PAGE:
I guess I should never say anything until the PPE is done but I don’t anticipate any issues. His hopeful new owner is one of those practical sorts who said she doesn’t want to xray because he is obviously sound and she would rather not drive herself crazy by looking for little things. I always think it is nice to have two months of video provided too where you see a horse starting work and continuing on in the work. It gives you a good glimpse into how their bodies are handling everything.
Halfway had one day where he was a bit of an ass but it was the ride after that big trail ride so it could have been left over from that or he was just in a mood. I told him in no uncertain terms that he needed to suck it up and there would be no more bucking in that canter transition. I realize it is hard for him but he was taking it a bit too far.
It is all fairly normal for a horse to be hitting the wall at this point in the training. He sat in the field for over a year and is now at month two in the training. I have demanded a big more of his body, asked him to step under, organized the trot, asked for a balanced canter transition and overall just changed his way of going.
I gave him one ride where I said enough is enough and we discussed behavior. He did one buck and I pulled him up, backed him up and gave him a smack with the crop. Now normally I would just ride them forward and ignore but that was already how I had been dealing with it and because he was taking advantage it was my job to work out a new agreement. Halfway being a very smart horse has not yet repeated another buck…ah so he did know it was wrong 🙂
I had a really good ride on him last night.
I think this is his best flatwork to date. We are only two months in so I think it is an amazing difference. He is stretching into the bridle and is very softly going there. He is bending off my leg in both directions and the difference to the left is night and day from where he started. I do have to do a bit more half halts, push over and half halt again on that side to push him from the left leg into that outside rein but he totally understands what I am asking for. The canter..omg the difference in the canter! It no longer feels like he is just running around like a motorcycle. He is soft and relaxed and I can move him off the leg in the canter. The transition up to the canter while still not perfect (again you wouldn’t expect it to be at this point) is no longer running half the length of the ring to get into the canter.
Halfway prefers a certain kind of ride. My friend who rides him sometimes is still learning how to ride a horse like him. I think the important thing about a horse like Halfway is that they are more sensitive. Not what I would call hot but you have always be thinking about riding them forward into the contact and not balling them. I don’t have the best hands nor do I always ride perfect..far from it but I have learned how to shape the horse in a way that makes them feel relaxed. A lot of it is having a contact but not a “holding” contact. The hand often acts like a sponge to gently feel the mouth. It also takes a lot of feel in the body to use your legs to move them laterally and also to ride them forward but at the same time control the tempo using your back and your core to half halt and help them balance. Too much and you run and too little and you can’t push the hind legs to the bit. Horses that are sensitive find relaxation when you bend their bodies and when you ride them over their back. However, it can’t be too harsh of aids.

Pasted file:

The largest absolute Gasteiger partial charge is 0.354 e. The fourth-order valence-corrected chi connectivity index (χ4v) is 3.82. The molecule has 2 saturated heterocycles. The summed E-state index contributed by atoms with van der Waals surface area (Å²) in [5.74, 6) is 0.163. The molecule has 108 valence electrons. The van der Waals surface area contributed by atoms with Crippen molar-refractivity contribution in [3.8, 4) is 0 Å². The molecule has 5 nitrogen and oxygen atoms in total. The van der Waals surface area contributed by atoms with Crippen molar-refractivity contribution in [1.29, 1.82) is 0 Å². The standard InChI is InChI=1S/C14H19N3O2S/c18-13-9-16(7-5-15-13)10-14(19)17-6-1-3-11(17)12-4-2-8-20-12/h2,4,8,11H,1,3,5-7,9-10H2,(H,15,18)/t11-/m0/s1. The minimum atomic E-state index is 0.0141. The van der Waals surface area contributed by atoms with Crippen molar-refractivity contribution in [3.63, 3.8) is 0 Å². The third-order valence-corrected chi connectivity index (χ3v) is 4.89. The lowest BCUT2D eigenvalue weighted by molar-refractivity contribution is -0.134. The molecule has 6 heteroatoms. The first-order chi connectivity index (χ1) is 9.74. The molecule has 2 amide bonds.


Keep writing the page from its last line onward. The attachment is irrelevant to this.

The biggest thing that I saw her doing in the canter transition was shortening the reins and causing him to ball up. The transition is already hard for him but if you make him feel trapped he has nowhere to go. You have to give the energy a place to go so that he doesn’t buck. If he rushes forward than so what. Let him go for a few strides and then half halt and balance it up.
She is a hunter rider and her background is just to sit there perfectly still and do nothing. She looks way better than I do on a horse but as she told me yesterday she had no clue that riding was so hard 🙂 To be an effective rider on young horses there is more than just sitting there and looking pretty. I was showing her how to move the elbow while pushing the inside leg to soften the horse. How to give the inside rein at the canter to really allow the horse to jump under with the hind legs. You can never be afraid to soften the hand! It always takes more leg to ride a green horse across the back than you could ever imagine. It is an art that I am still working on learning and hope to always be working on. It is fun to try to be better at it.
She was amazed how a few simple changes made such a big difference in the way that Halfway was going. I had her riding him more forward so that she could have something in her hand to feel. If you are riding so slow than you are just riding the front end. These guys have to go forward first above everything else and you often have to have a more forward trot in order to get them to soften.
I really love teaching people how to feel this sort of stuff. It is pretty exciting to me even if it all looks boring. She couldn’t get over how HARD it was and how tired she got. Dressage is hard which is why I think too many people give up on it. However, the difference it makes in a horse is absolutely amazing.